The future of zero trust is about more than thwarting hackers, officials say

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Defense Department officials noted that while progress has been made on deploying zero trust architecture on their networks, its capabilities don't stop with identity management.

The Defense Department has until 2027 to meet its goal of full zero trust adoption on its networks, but officials said Tuesday they are already eyeing the next evolution of the cybersecurity architecture.

While the primary focus of zero trust, up to this point, has been on recognizing potential cyber breaches and recovering data from them, the promise of the capability goes beyond that, said Army Deputy Director of cybersecurity Nathan Colodney Tuesday. 

"Perhaps instead of focusing on data breach and recovery, we have more points for analysis and we should be able to look at the attack or at least predict with predictive modeling where our adversary is going to come," said Colodney, speaking at the Palo Alto Networks Ignite Public Sector conference. "And if we can reduce the number of attacks that way and reduce the number of points in which we have to recover, we'd be more successful."

The DOD has been actively pursuing success in zero trust, recently updating its plan to transfer its zero-trust network access architecture pilot known as Thunderdome into a full production program to deploy it across the department. 

That move is expected to coincide with the Pentagon's strategy to shift the entirety of the department to zero trust by 2027. But while Chris Pymm, the Defense Information Systems Agency's Thunderdome portfolio manager, acknowledged the accomplishments of the program, he said it's one piece of an overall zero trust environment that the DOD will need. 

"It gives you a view of what the user has rights to and what the device [that they are on] looks like and I think that's foundational to get to a point of zero trust, but it's not the comprehensive answer for this," he said. "You have to bring other things like [identity, credentialing and access management], endpoint [security] and cyber analytics into that equation."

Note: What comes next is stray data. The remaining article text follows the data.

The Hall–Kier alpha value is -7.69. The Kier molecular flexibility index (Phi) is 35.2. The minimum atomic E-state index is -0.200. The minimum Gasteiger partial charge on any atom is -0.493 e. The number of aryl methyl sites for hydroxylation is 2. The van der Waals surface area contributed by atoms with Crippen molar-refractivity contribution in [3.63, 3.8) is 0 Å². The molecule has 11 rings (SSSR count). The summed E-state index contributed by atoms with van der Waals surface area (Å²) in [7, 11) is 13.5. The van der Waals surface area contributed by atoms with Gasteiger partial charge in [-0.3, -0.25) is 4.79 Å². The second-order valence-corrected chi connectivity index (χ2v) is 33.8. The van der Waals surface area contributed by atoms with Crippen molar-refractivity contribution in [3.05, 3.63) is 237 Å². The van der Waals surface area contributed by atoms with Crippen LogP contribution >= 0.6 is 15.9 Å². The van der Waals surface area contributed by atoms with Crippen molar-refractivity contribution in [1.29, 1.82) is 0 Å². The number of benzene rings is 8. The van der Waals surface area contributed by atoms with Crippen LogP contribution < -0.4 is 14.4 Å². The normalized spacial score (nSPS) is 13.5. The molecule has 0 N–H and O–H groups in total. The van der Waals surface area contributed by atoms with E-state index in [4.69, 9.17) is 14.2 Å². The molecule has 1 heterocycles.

Pymm said that the DOD has a target on the wall to achieve the seven pillars in its zero trust strategy by 2027, but that's not an end goal, rather it's part of an ongoing evolution that the department will have to continuously adapt to. 

Those seven pillars touch on monitoring users, devices, applications and workloads, data, network and environment and automation and orchestration on the network, but John Davis, public sector vice president for Palo Alto Networks, said zero trust success may well be defined by the seventh pillar: visibility and analytics.

"That's where you are going to find out if all other things you are doing, even if you perform them correctly, the outcomes are going to be measured in that final pillar," he said. 

That visibility may not only extend to access management, but also to the vulnerabilities that may be inherent in shadow information technology tools that remain unidentified on the network. 

Nicole Thompson, a senior engineer for Directorate for Digital Services' Pentagon program, said at the event that an open source software tool developed with the Cybersecurity and Infrastructure Security Agency dubbed Crossfeed was deployed during Operation Warp Speed to help pull in data feeds from partners working on developing and administering COVID vaccines, but ultimately ended up identifying a wealth of unknown software on DOD networks. 

"What we ended up finding through that tool was a lot of shadow IT that had been deployed through the years and then people had left the organization and nobody else knew it was there," she said. "And often those were very similar subnets to the ones where the vaccine work was happening and nobody knew that was there, which meant nobody was patching it, nobody was updating it."

Ultimately, Davis said the DOD's ongoing success with zero trust, and its broader cybersecurity will hinge on its ability to make its systems interoperable across the enterprise, including the Armed Forces, and its growing use of automation and advanced software analytics.

"We still largely fight these sophisticated and automated software-based threats with people and human decision-making, that's never going to scale," he said. "You will never have enough people with the talent to do it. We've got to fight machines with machines. We've got to fight software with software."